Jul. 18, 2008
The Young Watch Us
The Young Watch Us
The young girls look up
as we walk past the line at the movie,
and go back to examining their fingernails.
Their boyfriends are combing their hair,
and chew gum
as if they meant to insult us.
Today we made love all day.
I look at you. You are smiling at the sidewalk,
dear wrinkled face.
Pale gold of the walls, gold
of the centers of daisies, yellow roses
pressing from a clear bowl. All day
we lay on the bed, my hand
stroking the deep
gold of your thighs and your back.
We slept and woke
entering the golden room together,
lay down in it breathing
caressing and dozing, your hand sleepily
touching my hair now.
We made in those days
tiny identical rooms inside our bodies
which the men who uncover our graves
will find in a thousand years
shining and whole.
It's the birthday of journalist Hunter S. Thompson, (books by this author) born in Louisville, Kentucky (1939). His father was an insurance agent, and Thompson grew up in a comfortable, affluent home. In high school, he was accepted into a prestigious club called the Athenaeum Literary Association along with all the other wealthy and socially elite young people of Louisville. But around the same time, Thompson's father got sick and died from a rare immune disorder. His mother had to take a job as a librarian to support the family, and Thompson suddenly became the poor member of his group of friends, the only one who couldn't afford to go to an Ivy League school.
He rebelled against the club and became famous in the town for his outrageous pranks. He flooded the first floor of the high school with three inches of water during an assembly, and he dumped a truckload of pumpkins in front of a downtown hotel.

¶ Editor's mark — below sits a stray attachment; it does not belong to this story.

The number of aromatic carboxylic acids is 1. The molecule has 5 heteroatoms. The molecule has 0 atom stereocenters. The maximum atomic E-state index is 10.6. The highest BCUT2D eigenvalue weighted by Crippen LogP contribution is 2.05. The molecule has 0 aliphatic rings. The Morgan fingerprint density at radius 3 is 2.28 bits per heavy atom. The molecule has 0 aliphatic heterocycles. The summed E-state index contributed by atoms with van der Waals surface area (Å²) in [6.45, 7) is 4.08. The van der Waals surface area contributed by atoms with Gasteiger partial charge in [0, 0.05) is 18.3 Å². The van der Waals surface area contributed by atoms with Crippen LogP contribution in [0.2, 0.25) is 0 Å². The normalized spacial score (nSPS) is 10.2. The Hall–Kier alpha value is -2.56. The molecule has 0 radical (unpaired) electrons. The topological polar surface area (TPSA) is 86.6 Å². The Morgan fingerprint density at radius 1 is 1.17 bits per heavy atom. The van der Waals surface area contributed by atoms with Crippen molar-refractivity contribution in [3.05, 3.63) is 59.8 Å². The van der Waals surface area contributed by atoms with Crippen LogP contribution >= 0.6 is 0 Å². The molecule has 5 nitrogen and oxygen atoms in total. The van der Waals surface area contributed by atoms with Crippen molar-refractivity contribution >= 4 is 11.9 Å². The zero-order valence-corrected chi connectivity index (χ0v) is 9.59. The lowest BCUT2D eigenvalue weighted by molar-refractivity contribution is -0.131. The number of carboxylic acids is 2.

He was arrested several times in his senior year for vandalism and attempted robbery. He was excommunicated from the literary association, and he spent 30 days in jail. When he was released, he joined the United States Air Force.
Thompson spent most of his time in the Air Force writing for the newspaper at his base. He was honorably discharged in 1958 and began writing for any small newspaper that would take him. In his spare time, he obsessively studied his favorite novel, The Great Gatsby, outlining it and rewriting passages. He said, "I wanted to teach my neurological system how it felt to write that kind of prose."
Then, in 1964, the California attorney general issued a report on a dangerous new motorcycle gang known as the Hell's Angels, and the national media picked up the story. Thompson was hired by The Nation magazine to write a brief investigative article about the gang. After his article was published, he got a call from a publisher offering him fifteen hundred dollars to write a book on the same subject. Thompson was so broke at that point that the electrical company had recently shut off his power. He later said, "For fifteen hundred dollars I would have done the definitive text on hammerhead sharks and stayed in the water with them for three months!"
Thompson bought a motorcycle with his book advance and began driving around the country, meeting bikers and writing about them. He almost died doing his research one day when five Hell's Angels suddenly turned on him and beat him senseless. But he survived, and in 1967 he published his book Hell's Angels: The Strange and Terrible Saga of the Outlaw Motorcycle Gangs. The experience of writing the book inspired Thompson to become a kind of outlaw journalist of the counterculture, writing about his own adventures beyond the boundaries of normal society.